Steve's wife picked us up, I met the family, and we were off to visit and later attend the high school football game. Gahanna Lincoln was and is a well-respected program and when we visited, one of the better teams in central Ohio with a proud tradition. Although suburban sprawl has no doubt changed things in the Columbus area as it has everywhere, Blacklick was but one of a number of very small rural towns, some literally with one main street, that were served by an area high school, in this case, Lincoln High School in the town of Gahanna. When we arrived, it seemed that the entire state was present but I was informed that it was just the fifteen or sixteen-thousand area residents who indeed had closed up Blacklick, Gahanna, and the other small towns in the immediate area so that they could witness the battle against Groveport which was located on the other side of Columbus. I was shocked at the number of people gathered for the game and although the school looked old ("1928", Steve said, "built in 1928, everyone knows that."), the stadium was in my eyes, very much like a college or professional venue. They sold tee-shirts with the school mascot on them and special shirts made just for the Groveport game, something never seen at home. Steve and I were invited into the locker room and as the coaches went over offenses and defenses on the blackboard, I thought, "this is like the stuff we're getting in college, we never had this level of advanced technique and assignments in high school." Our high school program was one of the best in our entire area and this was far beyond anything we had run offensively or defensively. Steve was asked to say a few words to the team and as he did, the entire team stood in rapt attention. Sal Ciampi was a legend in our school and as I was beginning my college career, he was finishing his as the captain of Purdue's Boilermakers and he later played in the Blue-Gray game and had a try-out with the Giants. Everyone in our neighborhood knew he was a great player. Yet, Sal was "regular" for lack of a better word. His dad was a superintendent of sanitation in the area and he secured jobs for the high school players each summer so that we got to run behind the garbage trucks wearing five-pound ankle weights, haul the heavy pails of garbage, and get off on time to lift weights. Though weight training was not yet widely accepted for athletic improvement, our neighborhood, because of its toughness and reputation for fighting, always had a strong weight-training influence in part because one knew they would have to fight and the weight work was good preparation for the ongoing battles in the street. Sal was one of the really strong guys and we would not only watch him lift in Richie Mollo's garage as he prepared for his season at Purdue and Mollo got ready to play offensive guard at Virginia Tech, but we would sometimes lift with them, usually at the plumbing supply warehouse of Butch Jackson, another local strongman. Sal was great but he was also one of us. In a small town environment like Gahanna and Blacklick, I'm sure that everyone in the room knew Steve intimately and watched him grow up and become one of the area's better football players yet he was treated like a hero and the players hung on every word before blowing through the locker room doors to the field.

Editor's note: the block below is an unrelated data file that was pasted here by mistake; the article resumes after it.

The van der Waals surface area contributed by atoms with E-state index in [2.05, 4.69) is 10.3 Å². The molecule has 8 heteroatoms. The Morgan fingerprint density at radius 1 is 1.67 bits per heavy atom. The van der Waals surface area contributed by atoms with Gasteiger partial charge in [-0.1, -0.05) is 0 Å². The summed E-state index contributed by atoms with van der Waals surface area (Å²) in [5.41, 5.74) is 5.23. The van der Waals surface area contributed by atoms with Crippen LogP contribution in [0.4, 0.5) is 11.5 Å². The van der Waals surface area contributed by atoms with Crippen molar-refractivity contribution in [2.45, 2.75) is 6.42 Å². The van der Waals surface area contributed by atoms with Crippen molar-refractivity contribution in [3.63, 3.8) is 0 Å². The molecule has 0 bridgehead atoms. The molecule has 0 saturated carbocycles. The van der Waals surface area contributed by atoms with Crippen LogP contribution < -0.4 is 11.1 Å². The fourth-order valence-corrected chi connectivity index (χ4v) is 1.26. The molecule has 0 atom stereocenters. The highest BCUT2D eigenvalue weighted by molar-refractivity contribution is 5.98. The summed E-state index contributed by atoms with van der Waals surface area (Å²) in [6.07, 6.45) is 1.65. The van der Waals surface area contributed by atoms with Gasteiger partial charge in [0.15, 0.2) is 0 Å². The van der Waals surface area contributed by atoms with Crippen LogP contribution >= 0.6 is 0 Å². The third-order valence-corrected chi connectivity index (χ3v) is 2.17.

The level of play was great, sophisticated, and treated like life and death by the players and coaches who were supportive and knowledgeable. When the players went in at halftime, Steve and I were asked to wait on the sidelines. The most amazing thing occurred as Steve was introduced, the announcer noting his achievements from the prior season and with great fanfare, stating that he was home for the weekend from Cincinnati's freshmen camp. You would have thought that the Vice President had arrived such was his greeting. Then, the announcer stunned me by calling my name and having me go to midfield to join Steve (and who I believe was the Mayor or another elected official), stating that I too was a member of the freshmen team. It was in a sense, other-worldly because after all, I was a scrub and knew for at least that season, things wouldn't change too much. Yet having a visitor who was just a member of a collegiate freshman team was literally a huge thing for everyone there.
Watching the second half play out, I understood that unlike the perspective we had at home, high school football was part of the fabric of the community, especially the smaller, rural communities in Ohio. In the NY City area, the weekend's football game was "something to do", "somewhere to go" for most spectators, especially if they did not have a son or relative on the field. In Ohio, the team represented the community to others, they were the "face" of the community playing for pride against similar neighboring towns. There was a true sense of loyalty to the team and the community for each player who wore the uniform and because the players were willing and happy to give their all to a common cause, the coaches could teach more, demand more, and expect more so that the offenses and defenses relative to other areas, was quite advanced. The coaches' names I had heard bandied about who had started at one of the many Ohio high schools who had then progressed to a college position meant more to me from that point on because I knew how they had played as high school athletes, what they had done as high school coaches, and what the game must have meant to them.
We were offered a ride back to campus on Sunday afternoon by either Steve or his wife's parents and were met by countless stories not of parties but of football as almost every player had made it a point to view their former high school team in action. Ohio high school football, presented as something meaningful and important, truly was.